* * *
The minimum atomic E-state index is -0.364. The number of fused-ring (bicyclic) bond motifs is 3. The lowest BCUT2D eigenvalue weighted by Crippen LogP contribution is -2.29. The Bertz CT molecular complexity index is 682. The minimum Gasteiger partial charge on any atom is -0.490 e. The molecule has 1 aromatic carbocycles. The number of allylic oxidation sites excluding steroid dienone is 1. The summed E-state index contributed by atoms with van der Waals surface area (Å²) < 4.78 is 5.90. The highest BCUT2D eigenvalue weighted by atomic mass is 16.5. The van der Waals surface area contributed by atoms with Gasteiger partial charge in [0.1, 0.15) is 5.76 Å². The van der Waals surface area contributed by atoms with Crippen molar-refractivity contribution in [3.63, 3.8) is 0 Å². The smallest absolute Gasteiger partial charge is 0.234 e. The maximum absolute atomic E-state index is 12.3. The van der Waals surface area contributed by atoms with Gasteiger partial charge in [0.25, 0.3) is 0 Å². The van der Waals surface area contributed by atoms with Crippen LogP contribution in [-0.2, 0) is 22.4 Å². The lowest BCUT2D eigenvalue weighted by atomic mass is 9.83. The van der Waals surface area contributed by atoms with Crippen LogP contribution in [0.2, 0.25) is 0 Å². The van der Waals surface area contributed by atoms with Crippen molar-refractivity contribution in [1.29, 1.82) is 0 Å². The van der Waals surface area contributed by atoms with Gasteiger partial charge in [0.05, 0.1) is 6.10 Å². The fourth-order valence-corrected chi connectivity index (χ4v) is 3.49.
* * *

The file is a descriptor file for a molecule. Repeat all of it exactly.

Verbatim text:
The minimum atomic E-state index is -0.364. The number of fused-ring (bicyclic) bond motifs is 3. The lowest BCUT2D eigenvalue weighted by Crippen LogP contribution is -2.29. The Bertz CT molecular complexity index is 682. The minimum Gasteiger partial charge on any atom is -0.490 e. The molecule has 1 aromatic carbocycles. The number of allylic oxidation sites excluding steroid dienone is 1. The summed E-state index contributed by atoms with van der Waals surface area (Å²) < 4.78 is 5.90. The highest BCUT2D eigenvalue weighted by atomic mass is 16.5. The van der Waals surface area contributed by atoms with Gasteiger partial charge in [0.1, 0.15) is 5.76 Å². The van der Waals surface area contributed by atoms with Crippen molar-refractivity contribution in [3.63, 3.8) is 0 Å². The smallest absolute Gasteiger partial charge is 0.234 e. The maximum absolute atomic E-state index is 12.3. The van der Waals surface area contributed by atoms with Gasteiger partial charge in [0.25, 0.3) is 0 Å². The van der Waals surface area contributed by atoms with Crippen LogP contribution in [-0.2, 0) is 22.4 Å². The lowest BCUT2D eigenvalue weighted by atomic mass is 9.83. The van der Waals surface area contributed by atoms with Crippen LogP contribution in [0.2, 0.25) is 0 Å². The van der Waals surface area contributed by atoms with Crippen molar-refractivity contribution in [1.29, 1.82) is 0 Å². The van der Waals surface area contributed by atoms with Gasteiger partial charge in [0.05, 0.1) is 6.10 Å². The fourth-order valence-corrected chi connectivity index (χ4v) is 3.49.